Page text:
The Best Part of Anthony Bourdain's Breakfast Routine
It's not the double order of bacon
It should come as no surprise that just one day in Anthony Bourdain’s food diary from a recent trip to Los Angeles, published this morning on Grub Street, details a prodigious level of caloric intake—beef tongue tacos, “sinister orange soda,” margaritas, chocolate chip cookie, chocolate shake, double-double (“animal-style”) from In-N-Out. (Oof.) As for breakfast at the Chateau Marmont? A pot of coffee and a manly double order of bacon, Bourdain’s usual order. That’s the headline, of course, but what caught my eye was the non-culinary accompaniment: newspapers, the most sumptuous side dish there is.
“I want to have time to linger over coffee and the newspapers on my terrace,” Bourdain writes, adding: “I sit there, looking out over the sprawl as it gets light.” Bourdain deserves praise for making that most simple of breakfast pastimes—reading a newspaper—seem lovely and cool and casual and relevant.
Not to get too Miniver Cheevy on you, but it’s a shame more people don’t enjoy newspapers over breakfast. Bourdain’s newspaper consumption must be generational, since he is a man of the nearly bygone days of print. It saddens me that my peers in their 20s and 30s seem to spend spend more time twitchily scouring Facebook trends and Instagram posts immediately after waking (I am guilty of this) than easing into the New York Times’ opinion pages over a cup of coffee and a slice of buttered toast. (That’s an Instagram-worthy photo for you.)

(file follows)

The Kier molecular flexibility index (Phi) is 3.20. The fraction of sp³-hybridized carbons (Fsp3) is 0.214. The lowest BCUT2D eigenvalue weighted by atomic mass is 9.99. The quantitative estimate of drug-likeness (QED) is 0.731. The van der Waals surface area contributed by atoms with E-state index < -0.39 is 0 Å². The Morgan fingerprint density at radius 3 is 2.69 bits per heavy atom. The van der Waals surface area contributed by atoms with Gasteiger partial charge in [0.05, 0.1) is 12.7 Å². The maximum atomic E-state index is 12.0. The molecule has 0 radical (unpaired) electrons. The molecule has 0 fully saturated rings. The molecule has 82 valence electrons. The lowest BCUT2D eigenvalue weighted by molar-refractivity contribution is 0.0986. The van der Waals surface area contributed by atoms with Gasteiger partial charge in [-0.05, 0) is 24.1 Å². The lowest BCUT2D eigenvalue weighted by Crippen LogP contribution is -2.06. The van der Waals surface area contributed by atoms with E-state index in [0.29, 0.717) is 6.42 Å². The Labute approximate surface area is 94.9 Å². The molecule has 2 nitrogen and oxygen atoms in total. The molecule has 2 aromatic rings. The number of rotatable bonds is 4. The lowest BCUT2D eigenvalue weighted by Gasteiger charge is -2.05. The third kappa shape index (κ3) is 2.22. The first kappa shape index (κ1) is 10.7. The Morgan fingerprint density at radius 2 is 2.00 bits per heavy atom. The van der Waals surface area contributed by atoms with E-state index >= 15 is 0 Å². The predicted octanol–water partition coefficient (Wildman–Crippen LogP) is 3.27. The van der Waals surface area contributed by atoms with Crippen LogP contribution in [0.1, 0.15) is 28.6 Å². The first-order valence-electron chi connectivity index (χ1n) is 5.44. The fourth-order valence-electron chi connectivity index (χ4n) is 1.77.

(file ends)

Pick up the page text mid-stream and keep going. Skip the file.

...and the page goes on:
This is a ritual, and I haven’t figured out exactly what we’ve lost from its absence. A sense of serendipity, perhaps, of happening upon an interesting column in the business pages, for instance, simply because you randomly flipped to it. And also, maybe, a sense of control over the day. Rather than being flooded with information, you can take your time with the news, own it.
Newspapers at breakfast also encourage conversation and a sense of community, if you aren’t eating alone. Twitter and other social media platforms, which are amorphous, constantly updated, trap you in your phone. Newspapers can be passed from one table-mate to another, and, despite the ink stains they leave on your fingers, they’re probably more sanitary than smartphones.
If anything, newspapers are simply a more practical technology at breakfast time, despite their cumbersome nature. Sure, there’s some annoyingly acrobatic folding involved. But food and drink stains on a broadsheet are charming. Bacon grease on your iPhone screen? Not so much.